Caring for suicidal patients is emotionally demanding (Cutcliffe & Barker, 2002; Cutcliffe & Stevenson, 2008a, 2008b), and suicide/suicide attempt/self-harm evoke painful feelings in the professionals (Bohan & Doyle et al., 2008; Castelli-Dransart et al., 2014; Joyce & Wallbridge, 2003; Séguin, Bordeleau, Drouin, Castelli-Dransart, & Giasson, 2014; Takahashi et al., 2011; Valente & Saunders, 2002; Wilstrand, Lindgren, Gilje, & Olofsson, 2007; Wurst et al., 2010). It has been suggested that nurses may distance themselves in meetings with suicidal patients to protect themselves from emotional discomfort (Carlén & Bengtsson, 2007; Talseth, Lindseth, Jacobsson, & Norberg, 1997). To cope with the challenges involved in the care of potentially suicidal patients the literature has emphasized sufficient education, training, supervision and support (Bohan & Doyle, 2008; Cutcliffe & Barker, 2002; Cutcliffe & Stevenson, 2008a; Gilje & Talseth, 2014; Takahashi et al., 2011; Talseth & Gilje, 2011; Wilstrand et al., 2007).
The aim of this study is to extend the existing literature and develop further the knowledge of how mental health nurses deal with the vari- ety of demands in the care of potentially suicidal patients in psychiatric
the CC BY-NC-ND license (http://creativecommons.org/licenses/by-nc-nd/4.0/).
32 J. Hagen et al. / Archives of Psychiatric Nursing 31 (2017) 31–37
wards: How do they experience their skills with regard to recognizing and responding to suicidal behavior/self-harm among patients? How do they react to suicide and suicidal acts, and deal with the emotional challenges in the care of patients at risk of suicide? We use the term ‘sui- cidal patient’ with an awareness of the diversity and complexity of each person's suicidality and related problems.
MATERIALS AND METHODS
A purposive sample of eight mental health nurses (seven women, one man) aged 43–60 years working in two different hospitals and five different psychiatric wards in Norway participated in the study. The lack of gender difference largely reflects the situation in many psy- chiatric wards where the majority of mental health nurses are female. In addition, the units' management assisted in recruiting mental health nurses with experience of caring for suicidal patients in psychiatric wards, thus, clinical experience and willingness to participate was em- phasized regardless of gender. Thereby, the strategy for selecting the study subjects (purposefully) was influenced by homogenous sampling (in terms of professional background and clinical experience) and con- venience sampling (Patton, 1990). Their professional experience in psy- chiatric hospital ranged from 5–25 years. Seven nurses had 15 years of experience or more. Five of the nurses worked in an acute ward, one in an acute/crisis unit, one in a specialized ward and one worked in a re- habilitation ward.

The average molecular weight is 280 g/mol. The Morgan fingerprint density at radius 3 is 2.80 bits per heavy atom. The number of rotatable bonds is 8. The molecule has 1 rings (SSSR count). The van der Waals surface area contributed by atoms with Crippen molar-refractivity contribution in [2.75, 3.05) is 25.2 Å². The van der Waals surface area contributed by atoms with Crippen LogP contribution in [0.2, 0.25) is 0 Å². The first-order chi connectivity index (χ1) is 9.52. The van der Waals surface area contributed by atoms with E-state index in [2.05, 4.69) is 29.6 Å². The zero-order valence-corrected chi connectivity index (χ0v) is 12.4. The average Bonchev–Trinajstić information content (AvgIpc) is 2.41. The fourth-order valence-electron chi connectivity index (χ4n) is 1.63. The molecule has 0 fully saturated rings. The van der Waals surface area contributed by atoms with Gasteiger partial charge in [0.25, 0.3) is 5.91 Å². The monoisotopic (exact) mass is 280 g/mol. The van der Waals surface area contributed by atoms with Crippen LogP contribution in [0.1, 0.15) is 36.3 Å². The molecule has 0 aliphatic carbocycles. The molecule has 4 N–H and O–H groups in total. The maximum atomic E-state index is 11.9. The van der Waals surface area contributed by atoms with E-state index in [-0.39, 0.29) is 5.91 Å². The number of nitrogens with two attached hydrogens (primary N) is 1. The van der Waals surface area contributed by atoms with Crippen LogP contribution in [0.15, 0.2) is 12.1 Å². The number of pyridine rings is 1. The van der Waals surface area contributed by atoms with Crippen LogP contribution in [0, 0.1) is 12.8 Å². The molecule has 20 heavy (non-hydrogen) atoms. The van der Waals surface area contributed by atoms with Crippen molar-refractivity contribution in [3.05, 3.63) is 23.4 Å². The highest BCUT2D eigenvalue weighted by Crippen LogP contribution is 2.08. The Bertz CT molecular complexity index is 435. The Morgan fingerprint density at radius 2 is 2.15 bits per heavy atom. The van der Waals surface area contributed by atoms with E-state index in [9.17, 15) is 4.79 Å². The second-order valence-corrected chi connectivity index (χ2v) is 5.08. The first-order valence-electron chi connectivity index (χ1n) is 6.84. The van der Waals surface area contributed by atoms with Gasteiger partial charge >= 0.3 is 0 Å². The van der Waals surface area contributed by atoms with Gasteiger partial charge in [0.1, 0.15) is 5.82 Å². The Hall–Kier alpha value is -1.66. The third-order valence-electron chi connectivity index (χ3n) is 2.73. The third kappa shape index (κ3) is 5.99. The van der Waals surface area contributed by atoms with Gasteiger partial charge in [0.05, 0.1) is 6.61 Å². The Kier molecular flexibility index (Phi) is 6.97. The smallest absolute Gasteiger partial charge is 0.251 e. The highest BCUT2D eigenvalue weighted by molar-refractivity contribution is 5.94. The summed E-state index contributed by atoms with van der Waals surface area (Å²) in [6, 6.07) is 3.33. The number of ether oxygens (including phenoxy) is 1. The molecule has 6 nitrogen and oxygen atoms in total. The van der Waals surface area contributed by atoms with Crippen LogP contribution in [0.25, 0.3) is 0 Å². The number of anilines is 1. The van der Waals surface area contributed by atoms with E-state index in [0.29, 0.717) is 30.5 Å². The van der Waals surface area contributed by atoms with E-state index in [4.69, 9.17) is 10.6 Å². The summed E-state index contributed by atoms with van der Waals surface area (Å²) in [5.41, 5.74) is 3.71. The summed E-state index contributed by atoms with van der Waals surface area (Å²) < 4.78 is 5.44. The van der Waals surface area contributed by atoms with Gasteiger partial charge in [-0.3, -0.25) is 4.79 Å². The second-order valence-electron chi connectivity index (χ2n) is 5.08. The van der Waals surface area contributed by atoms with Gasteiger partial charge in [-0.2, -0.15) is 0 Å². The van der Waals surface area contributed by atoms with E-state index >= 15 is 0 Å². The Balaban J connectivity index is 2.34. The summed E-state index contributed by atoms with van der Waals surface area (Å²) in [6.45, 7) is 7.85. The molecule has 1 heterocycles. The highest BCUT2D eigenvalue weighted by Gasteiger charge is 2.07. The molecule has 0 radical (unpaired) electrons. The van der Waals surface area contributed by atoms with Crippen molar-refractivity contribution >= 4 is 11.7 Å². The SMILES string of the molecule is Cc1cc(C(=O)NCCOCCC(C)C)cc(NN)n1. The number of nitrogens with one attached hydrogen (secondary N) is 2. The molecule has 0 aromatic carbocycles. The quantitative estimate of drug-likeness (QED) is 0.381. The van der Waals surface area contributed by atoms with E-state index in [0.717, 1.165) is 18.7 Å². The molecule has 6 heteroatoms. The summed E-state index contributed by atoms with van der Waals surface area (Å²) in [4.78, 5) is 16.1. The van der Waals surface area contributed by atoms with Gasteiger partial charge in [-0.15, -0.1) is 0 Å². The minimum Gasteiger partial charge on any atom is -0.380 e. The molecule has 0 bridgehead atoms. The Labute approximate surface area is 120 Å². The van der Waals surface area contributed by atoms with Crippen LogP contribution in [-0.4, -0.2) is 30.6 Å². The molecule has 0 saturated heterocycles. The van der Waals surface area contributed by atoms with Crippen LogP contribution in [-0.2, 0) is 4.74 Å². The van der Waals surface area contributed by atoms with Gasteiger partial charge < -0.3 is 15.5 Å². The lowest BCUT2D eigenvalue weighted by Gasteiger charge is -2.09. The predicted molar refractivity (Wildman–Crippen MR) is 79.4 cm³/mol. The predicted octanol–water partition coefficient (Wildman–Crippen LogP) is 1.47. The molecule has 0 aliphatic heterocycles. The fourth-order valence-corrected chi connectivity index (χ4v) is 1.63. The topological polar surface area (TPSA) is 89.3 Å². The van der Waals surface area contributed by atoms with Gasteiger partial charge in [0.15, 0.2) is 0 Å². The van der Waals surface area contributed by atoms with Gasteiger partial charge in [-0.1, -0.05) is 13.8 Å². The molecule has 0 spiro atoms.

The first author conducted the interviews. Seven of the nurses were interviewed at their respective working places (available office/meeting room in or outside the ward, one interview was conducted in a vacant patient room), and one of the participants was interviewed in a meeting room not located at the hospital. The interviews lasted from 48 minutes to 1 hour and 22 minutes. A semi-structured interview guide was used as a tool to obtain detailed descriptions of the nurses' caring experi- ences, including both good interactions with suicidal patients and chal- lenging experiences involving suicidal acts and suicide among patients. Main questions were: How do you experience working in a psychiatric ward? How do you experience meetings with suicidal patients? Can you describe a situation where you did/did not achieve a good relation- ship with a suicidal patient? Have you experienced that a patient have attempted suicide or taken his/her life? Can you describe your experi- ences with regard to that? All interviews were recorded and transcribed verbatim.
The data were analyzed by means of systematic text condensation (Malterud, 2011, 2012). The approach is inspired by Giorgi's phenome- nological analysis (Giorgi, 1985, cited in Malterud, 2011), and is de- scribed as a four-step procedure: (1) reading the transcripts to get an
Table 1 Examples of the Analytic Approach.
Excerpt of meaning unit Codes
Experience over many years, signals emitted that are a bit difficult to explain. But – but many patients we know (…) Signals that the other sends out that – that tells me a little bit about plans.. of self-harm that could lead to something more, that is.
Experience, signals of self-harm
…if there are too many admissions in here, then I am little afraid that we quickly may become both mom, sister, aunt, friend, etc. And what is then left of the motivation to go out in the world and find it, I think. So to be warm and empathetic on the one hand, but do not become everything for the patient on the other hand, that is an art as I see it.
Many admissions, d sister, friend warm not become everyth